There are a number of technological achievements to improve data center energy efficiency. Reference [36] proposes a resource management system by consolidating virtual machines according to current utilization of resources, virtual network topologies established between virtual machines, and thermal state of computing nodes. Virtualization is an important tool in data center energy efficiency. To that end, Reference [37] provides a survey of existing virtualization techniques. Reference [38] introduces an optimization based on scheduling tasks according to their thermal potential and with the goal of keeping the temperature low. This chapter introduces gains in temperature and cost reduction compared to other techniques. Traffic engineering is employed in Ref. [39] to assign virtual machines. This paper states, based on experimental results, 50% energy savings was achieved. Reference [40] provides an analysis of how increased ambient temperature will affect each component in a data center and concludes that there is an optimum temperature for data center operation that will depend on each data center’s individual characteristics. In terms of shutting down inactive servers, Reference [41] introduces a technique that predicts the number of virtual machine requests, together with the amount of CPU and memory resources of these requests, provides accurate estimations of the number of physical machines that will be needed, and reduces energy consumption of cloud data centers by putting to sleep unneeded PMs. The study shows the technique achieves substantial savings in energy consumption [42].

Ebrahimi et al. [43] reviewed data center cooling technology, operating conditions, and corresponding waste heat recovery opportunities. The study indicated that a major source of waste energy is being created by data centers through the increasing demand for cloud-based connectivity and performance. In fact, recent figures show that data centers are responsible for more than 2% of the U.S. total electricity usage. Almost half of this power is used for cooling the electronics, creating a significant stream of waste heat. The difficulty associated with recovering and reusing this stream of waste heat is that the heat is of low quality. In this study, the most promising methods and technologies for recovering data center low-grade waste heat in an effective and economically reasonable way are identified and discussed. A number of currently available and developmental low-grade waste heat recovery techniques including district/plant/water heating, absorption cooling, direct power generation (piezoelectric and thermoelectric (ТЕ)), indirect power generation (steam and organic Rankine cycle), biomass colocation, and desalination/clean water are reviewed along with their operational requirements in order to assess the suitability and effectiveness of each technology for data center applications. Based on a comparison between data centers operational thermodynamic conditions and the operational requirements of the discussed waste heat recovery techniques, hybrid processes of absorption cooling and organic Rankine cycle are found to be among the most promising technologies for data center waste heat reuse.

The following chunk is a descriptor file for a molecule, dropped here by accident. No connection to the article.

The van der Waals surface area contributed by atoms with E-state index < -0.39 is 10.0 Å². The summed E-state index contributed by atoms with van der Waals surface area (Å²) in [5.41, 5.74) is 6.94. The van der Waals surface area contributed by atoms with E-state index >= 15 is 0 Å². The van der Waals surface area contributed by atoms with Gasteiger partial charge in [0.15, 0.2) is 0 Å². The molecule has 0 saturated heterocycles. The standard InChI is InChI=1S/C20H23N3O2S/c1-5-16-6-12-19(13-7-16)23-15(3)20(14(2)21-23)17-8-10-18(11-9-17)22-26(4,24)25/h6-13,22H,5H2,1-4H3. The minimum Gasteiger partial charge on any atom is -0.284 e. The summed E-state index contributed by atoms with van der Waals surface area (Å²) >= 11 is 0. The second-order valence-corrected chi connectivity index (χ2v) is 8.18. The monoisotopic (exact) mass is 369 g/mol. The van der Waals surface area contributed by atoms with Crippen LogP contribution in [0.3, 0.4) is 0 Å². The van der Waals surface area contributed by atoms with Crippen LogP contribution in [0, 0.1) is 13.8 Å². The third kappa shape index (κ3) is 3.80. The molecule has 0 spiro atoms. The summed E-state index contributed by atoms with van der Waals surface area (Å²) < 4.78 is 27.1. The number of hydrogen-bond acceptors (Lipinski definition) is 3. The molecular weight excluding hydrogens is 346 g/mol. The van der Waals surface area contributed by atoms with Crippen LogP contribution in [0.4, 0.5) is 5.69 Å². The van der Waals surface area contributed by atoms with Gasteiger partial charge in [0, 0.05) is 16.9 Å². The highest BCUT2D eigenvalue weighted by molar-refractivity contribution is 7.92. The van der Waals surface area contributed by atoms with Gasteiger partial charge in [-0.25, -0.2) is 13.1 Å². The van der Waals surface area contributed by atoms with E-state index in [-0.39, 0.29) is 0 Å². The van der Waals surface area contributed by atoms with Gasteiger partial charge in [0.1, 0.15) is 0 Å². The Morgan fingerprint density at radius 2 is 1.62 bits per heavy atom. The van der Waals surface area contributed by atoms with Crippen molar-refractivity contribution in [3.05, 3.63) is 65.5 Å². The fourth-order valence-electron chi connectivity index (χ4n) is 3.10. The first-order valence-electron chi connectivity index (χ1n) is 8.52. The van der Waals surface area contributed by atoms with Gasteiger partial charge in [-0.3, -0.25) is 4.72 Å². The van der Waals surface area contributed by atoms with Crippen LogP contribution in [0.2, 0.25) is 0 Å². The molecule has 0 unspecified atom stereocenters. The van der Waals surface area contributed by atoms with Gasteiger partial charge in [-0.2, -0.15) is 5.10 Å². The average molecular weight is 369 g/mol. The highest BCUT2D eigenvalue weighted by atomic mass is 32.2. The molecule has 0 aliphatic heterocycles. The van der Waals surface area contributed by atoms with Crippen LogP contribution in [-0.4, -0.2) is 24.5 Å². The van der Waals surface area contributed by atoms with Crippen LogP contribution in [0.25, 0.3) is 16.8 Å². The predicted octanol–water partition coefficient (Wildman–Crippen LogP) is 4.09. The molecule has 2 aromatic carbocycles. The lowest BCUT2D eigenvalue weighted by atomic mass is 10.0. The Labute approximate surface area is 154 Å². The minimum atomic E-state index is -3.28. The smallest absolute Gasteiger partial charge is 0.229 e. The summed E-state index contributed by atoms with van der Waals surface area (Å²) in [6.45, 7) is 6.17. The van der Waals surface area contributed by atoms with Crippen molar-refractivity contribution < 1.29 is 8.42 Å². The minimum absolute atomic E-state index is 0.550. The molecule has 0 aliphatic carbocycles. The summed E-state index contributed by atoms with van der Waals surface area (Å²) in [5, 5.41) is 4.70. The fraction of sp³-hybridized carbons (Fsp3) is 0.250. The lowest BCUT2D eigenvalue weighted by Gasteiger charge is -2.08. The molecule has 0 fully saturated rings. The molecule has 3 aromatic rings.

Ayanoglu [14] and the report by the Lawrence Berkeley National Laboratory [3] have an encouraging conclusion. It states that improved energy is almost canceling out growing capacity. In 2014, data centers in the United States consumed 70 billion kWh. If energy efficiency levels remained as they were in 2010, the energy consumption by data centers today would be 160 billion kWh. The surprising reality is that the estimate for 2020 is only 73 billion kWh [3]. However, although short-term predictions appear to be good, there are still concerns for the long-term future, such as ten years in the future [42].

< Prev   CONTENTS   Source   Next >